Ravens

Calais Campbell’s role in building out the Ravens’ social justice statement 


Ravens
© Tommy Gilligan-USA TODAY Sports

Calais Campbell has been in the NFL for a long time. 

A 2008 draft choice of the Arizona Cardinals, Campbell is now on his third NFL team just days before his 34th birthday. His few months as a Raven, however, have already been a journey. 

In recent days, social justice issues have once again reached the forefront of professional sports after the police shooting of Jacob Blake in Kenosha, Wisconsin. Blake was shot seven times in the back by police. 

The Ravens, as a result, had a long team meeting about what they wanted to accomplish. The end product was a detailed, comprehensive statement about their demands. 

They called for the arrest and charge of police officers that shot Blake, as well as the police officers that killed Breonna Taylor a few months ago.

“We said we wanted to release a statement and we wanted to make it impactful,” Campbell said Saturday. “It was probably 30 guys, if not more, in there and a lot of guys talking, everybody talking through, ‘What can we do?’ It was just cool to see so many people speaking up and wanting to be heard. We wanted to stand out, we wanted to say something that was actually going to be impactful.”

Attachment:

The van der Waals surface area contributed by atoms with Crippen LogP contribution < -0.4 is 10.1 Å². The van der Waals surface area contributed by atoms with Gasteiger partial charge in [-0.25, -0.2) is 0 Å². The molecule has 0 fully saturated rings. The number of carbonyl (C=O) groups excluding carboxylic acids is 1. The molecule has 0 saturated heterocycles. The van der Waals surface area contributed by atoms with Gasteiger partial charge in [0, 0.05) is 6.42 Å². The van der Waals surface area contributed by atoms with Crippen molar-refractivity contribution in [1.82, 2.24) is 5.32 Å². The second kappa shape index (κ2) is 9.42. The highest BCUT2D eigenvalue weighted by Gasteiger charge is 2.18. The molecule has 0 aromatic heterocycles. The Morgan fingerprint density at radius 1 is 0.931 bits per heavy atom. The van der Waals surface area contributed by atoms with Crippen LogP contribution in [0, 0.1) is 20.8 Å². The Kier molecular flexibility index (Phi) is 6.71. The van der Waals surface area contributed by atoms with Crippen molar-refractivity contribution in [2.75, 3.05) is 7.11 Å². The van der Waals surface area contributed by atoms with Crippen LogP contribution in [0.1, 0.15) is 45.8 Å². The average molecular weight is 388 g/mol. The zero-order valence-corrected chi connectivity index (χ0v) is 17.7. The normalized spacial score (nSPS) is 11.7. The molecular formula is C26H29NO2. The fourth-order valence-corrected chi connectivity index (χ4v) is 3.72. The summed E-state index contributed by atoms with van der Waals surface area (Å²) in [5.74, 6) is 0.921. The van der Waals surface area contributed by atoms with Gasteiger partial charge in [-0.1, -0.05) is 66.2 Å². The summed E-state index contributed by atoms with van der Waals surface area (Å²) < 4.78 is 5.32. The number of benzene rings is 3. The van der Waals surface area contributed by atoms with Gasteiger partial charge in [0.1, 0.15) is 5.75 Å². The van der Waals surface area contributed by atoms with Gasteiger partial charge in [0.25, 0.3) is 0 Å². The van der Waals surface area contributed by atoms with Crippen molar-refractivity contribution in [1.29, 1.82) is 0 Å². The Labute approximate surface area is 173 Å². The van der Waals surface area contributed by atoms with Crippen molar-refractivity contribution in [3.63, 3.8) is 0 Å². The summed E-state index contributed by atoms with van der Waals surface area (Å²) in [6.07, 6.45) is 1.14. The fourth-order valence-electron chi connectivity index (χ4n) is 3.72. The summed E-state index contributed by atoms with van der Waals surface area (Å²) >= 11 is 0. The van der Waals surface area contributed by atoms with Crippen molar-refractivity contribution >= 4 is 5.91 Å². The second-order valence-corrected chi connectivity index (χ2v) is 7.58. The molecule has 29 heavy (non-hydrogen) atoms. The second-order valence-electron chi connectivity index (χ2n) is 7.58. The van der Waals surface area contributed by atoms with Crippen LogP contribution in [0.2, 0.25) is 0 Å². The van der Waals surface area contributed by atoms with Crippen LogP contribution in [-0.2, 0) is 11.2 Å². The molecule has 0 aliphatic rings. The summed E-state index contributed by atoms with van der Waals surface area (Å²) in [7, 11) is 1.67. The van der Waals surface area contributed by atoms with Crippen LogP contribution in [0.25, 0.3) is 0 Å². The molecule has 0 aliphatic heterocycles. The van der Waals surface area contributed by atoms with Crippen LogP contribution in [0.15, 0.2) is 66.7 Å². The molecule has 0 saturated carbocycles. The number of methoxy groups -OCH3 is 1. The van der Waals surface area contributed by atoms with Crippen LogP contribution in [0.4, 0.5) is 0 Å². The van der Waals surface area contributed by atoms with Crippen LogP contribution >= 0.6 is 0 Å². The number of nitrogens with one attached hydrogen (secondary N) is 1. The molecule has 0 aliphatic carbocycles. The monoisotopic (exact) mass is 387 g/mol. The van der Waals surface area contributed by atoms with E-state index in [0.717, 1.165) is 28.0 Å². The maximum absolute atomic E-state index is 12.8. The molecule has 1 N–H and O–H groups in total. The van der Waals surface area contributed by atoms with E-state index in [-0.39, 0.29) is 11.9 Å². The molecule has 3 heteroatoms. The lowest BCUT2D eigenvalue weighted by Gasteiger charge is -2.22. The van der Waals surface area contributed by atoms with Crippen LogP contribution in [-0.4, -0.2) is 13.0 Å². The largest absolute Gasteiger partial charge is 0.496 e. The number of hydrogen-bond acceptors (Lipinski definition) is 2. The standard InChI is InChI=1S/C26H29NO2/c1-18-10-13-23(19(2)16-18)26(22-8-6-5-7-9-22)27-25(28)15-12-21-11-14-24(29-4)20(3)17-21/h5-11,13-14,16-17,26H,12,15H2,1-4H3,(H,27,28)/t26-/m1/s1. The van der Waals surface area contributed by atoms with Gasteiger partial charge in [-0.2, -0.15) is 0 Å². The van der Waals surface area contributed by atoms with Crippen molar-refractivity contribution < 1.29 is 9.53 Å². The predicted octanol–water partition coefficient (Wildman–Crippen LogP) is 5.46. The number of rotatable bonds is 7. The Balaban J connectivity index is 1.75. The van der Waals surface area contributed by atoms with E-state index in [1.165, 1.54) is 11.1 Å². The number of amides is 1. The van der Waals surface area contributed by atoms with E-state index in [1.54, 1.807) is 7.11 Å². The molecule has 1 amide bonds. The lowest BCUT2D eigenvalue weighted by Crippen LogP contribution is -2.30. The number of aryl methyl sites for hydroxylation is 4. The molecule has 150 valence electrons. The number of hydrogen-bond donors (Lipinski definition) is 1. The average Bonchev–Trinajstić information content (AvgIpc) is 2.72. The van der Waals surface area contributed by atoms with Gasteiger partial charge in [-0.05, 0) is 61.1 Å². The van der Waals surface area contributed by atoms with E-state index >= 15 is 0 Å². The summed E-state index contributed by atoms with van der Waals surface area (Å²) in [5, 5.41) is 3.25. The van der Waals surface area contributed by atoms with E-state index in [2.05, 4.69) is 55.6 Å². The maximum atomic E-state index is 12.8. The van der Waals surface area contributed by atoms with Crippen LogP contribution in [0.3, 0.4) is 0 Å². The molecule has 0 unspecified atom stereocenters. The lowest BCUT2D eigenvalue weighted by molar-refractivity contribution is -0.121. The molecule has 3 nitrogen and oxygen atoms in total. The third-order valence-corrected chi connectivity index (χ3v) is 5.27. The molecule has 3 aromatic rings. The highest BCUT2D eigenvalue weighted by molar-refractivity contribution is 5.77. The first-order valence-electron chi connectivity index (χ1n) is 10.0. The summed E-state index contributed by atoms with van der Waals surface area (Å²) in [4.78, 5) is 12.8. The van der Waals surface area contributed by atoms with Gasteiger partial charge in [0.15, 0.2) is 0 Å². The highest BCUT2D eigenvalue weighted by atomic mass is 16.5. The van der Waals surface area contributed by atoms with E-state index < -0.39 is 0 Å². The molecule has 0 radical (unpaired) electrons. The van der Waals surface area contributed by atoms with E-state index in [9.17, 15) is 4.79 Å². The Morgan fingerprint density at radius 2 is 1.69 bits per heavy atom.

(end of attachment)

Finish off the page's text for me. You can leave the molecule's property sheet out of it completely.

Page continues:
The statement, which was drafted by players and assistant coaches on the Ravens, was widely praised.

“This is something that really meant a lot to us as a group, and me personally,” Campbell said. “Being one of the older guys in the locker room, and having the experiences that I have, I definitely tried to take a big role in this and really just making sure that everybody had a chance to be heard. Not just from the players, but as a unit, as a group, as the Baltimore Ravens.”

 

Campbell said there was a discussion about potential backlash that could come from such a strong statement, but frankly, that discussion didn’t last very long. 

In recent years, since Colin Kaepernick began kneeling for the national anthem, many voices around the country have spoken out against players in their fight for racial equality. One of those voices, of course, was President Donald Trump.

“It didn’t last too long because so many guys are passionate about really making a difference,” he said. “I feel like God gave us this platform. I truly believe God gave me the ability to play football to inspire people and to use these gifts to make the world a better place. It’s my duty to really stand for what I believe in.”

Campbell added he feels the organization will stand together through this.

“I feel our voices are stronger when we’re on the field,” Campbell said. “Our voices are stronger if we can play well enough to be in that last game in February. That’s when our voice is strongest.”